I have a problem in which I have to compute the following integral: $$\mathop{\idotsint\limits_{\mathbb{R}^k}}_{\sum_{i=1}^{k}y_i=x} e^{-N^2r(\sum_{i=1}^{k}y_i^2-\frac{1}{k}x^2)} dy_1\dots dy_{k},$$ where this notation means that I want to integrate over $\mathbb{R}^k$ restricted to the plain where $\sum_{i=1}^{k}y_i=x$ (a convolution of gaussians) and $N$ and $r$ are positive real constants. I have tried two different methods for computing this integral, but they are yielding different results. I would appreciate it very much if someone could take a look and tell me what I'm doing wrong.

**Method 1**

In method 1 I just wrote it as $$\mathop{\idotsint\limits_{\mathbb{R}^k}}_{\sum_{i=1}^{k}y_i=x} e^{-N^2r(\sum_{i=1}^{k}y_i^2-\frac{1}{k}x^2)} dy_1\dots dy_{k}=\int_{-\infty}^{\infty}\dots\int_{-\infty}^{\infty} e^{-N^2r((x-y_1)^2+\sum_{i=1}^{k-2}(y_i-y_{i+1})^2+y_{k-1}^2-\frac{1}{k}x^2)} dy_1\dots dy_{k-1}=\sqrt{\frac{1} {\pi r^{k-1}k}}\frac{\pi^{k}}{N^{k-1}}$$

I deduced this formula by induction, first integrating in $y_{k-1}$, then $y_{k-2}$ and so on.

**Method 2**

In method 2 I tried writting the function in a matrix form $$\mathop{\idotsint\limits_{\mathbb{R}^k}}_{\sum_{i=1}^{k}y_i=x} e^{-N^2r(\sum_{i=1}^{k}y_i^2-\frac{1}{k}x^2)} dy_1\dots dy_{k}=\mathop{\idotsint\limits_{\mathbb{R}^k}}_{\sum_{i=1}^{k}y_i=x} e^{-N^2r(\vec{y},Q\vec{y})} dy_1\dots dy_{k}$$ where \begin{equation} Q:=\left(\begin{array}{cccccccc} (1-\frac{1}{k})& -\frac{1}{k} & -\frac{1}{k} & \cdots & -\frac{1}{k} \\ -\frac{1}{k} & (1-\frac{1}{k}) & -\frac{1}{k} & \cdots & -\frac{1}{k} \\ \vdots & \ddots & & &\vdots \\ -\frac{1}{k} & \dots & &-\frac{1}{k} &(1-\frac{1}{k}) \end{array}\right) \end{equation}.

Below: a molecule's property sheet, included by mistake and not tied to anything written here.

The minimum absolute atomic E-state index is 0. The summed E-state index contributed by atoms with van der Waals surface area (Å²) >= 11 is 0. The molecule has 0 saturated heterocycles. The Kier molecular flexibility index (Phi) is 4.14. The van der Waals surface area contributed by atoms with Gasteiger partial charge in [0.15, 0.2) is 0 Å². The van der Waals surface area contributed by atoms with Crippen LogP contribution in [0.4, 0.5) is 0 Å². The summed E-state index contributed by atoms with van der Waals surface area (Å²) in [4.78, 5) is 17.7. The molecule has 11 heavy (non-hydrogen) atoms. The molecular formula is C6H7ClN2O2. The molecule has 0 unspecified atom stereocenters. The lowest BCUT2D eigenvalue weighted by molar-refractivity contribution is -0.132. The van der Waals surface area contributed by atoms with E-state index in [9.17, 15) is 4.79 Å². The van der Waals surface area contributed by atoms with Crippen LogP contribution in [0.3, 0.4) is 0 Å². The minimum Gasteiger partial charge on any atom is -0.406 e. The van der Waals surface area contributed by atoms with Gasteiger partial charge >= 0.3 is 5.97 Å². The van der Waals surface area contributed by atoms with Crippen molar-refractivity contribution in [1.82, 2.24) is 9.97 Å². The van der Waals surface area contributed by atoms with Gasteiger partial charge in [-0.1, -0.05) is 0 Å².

This matrix $Q$ has eigenvalues $\lambda_0=0$, $\lambda_l=1$ and corresponding normalized eigenvetors \begin{equation} \vec{\lambda}_l=\frac{1}{\sqrt{k}}\left(\begin{array}{c} 1 \\ e^{\frac{2\pi i}{k}1l} \\ \vdots \\ e^{\frac{2\pi i}{k}(k-1)l} \\ \end{array}\right) \end{equation} for $0\le l\le k-1$.

As I understand it, the restriction in the integral means that I shouldn't integrate in the $\lambda_0$ direction, since in this direction I must have all components equal, and the only place where the components are equal and the bound is satisfied is $(\frac{x}{k},\dots,\frac{x}{k})$. So my integration should occour in the orthogonal complement of this vector, which is a hyperplane of dimension $k-1$. Everything seems to check to this point, so I diagonalized the matrix $Q=U\Lambda U^{-1}$ and so

$$(\vec{y},Q\vec{y})=(\vec{\xi},\Lambda\vec{\xi})=\sum_{i=1}^{k-1}\xi_i^2.$$

The change of variables $\vec{\xi}=U^{-1}\vec{y}$ has a Jacobian $\frac{1}{\sqrt{k^{k-1}}}$, since $U^{-1}$ is the DFT matrix times $\frac{1}{\sqrt{k^{k-1}}}$ and the DFT matrix is known to be unitary. So

$$\mathop{\idotsint\limits_{\mathbb{R}^k}}_{\sum_{i=1}^{k}y_i=x} e^{-N^2r(\vec{y},Q\vec{y})} dy_1\dots dy_{k}=\idotsint\limits_{\mathbb{R}^k} e^{-N^2r\sum_{i=1}^{k-1}\xi_i^2} \frac{1}{\sqrt{k^{k-1}}}d\xi_1\dots d\xi_{k-1}= \sqrt{\frac{\pi^{k-1}}{k^{k-1}r^{k-1}}}\frac{1}{N^{k-1}}$$.

These two results are different and I cannot figure out why.

Thank you all in advance for your help!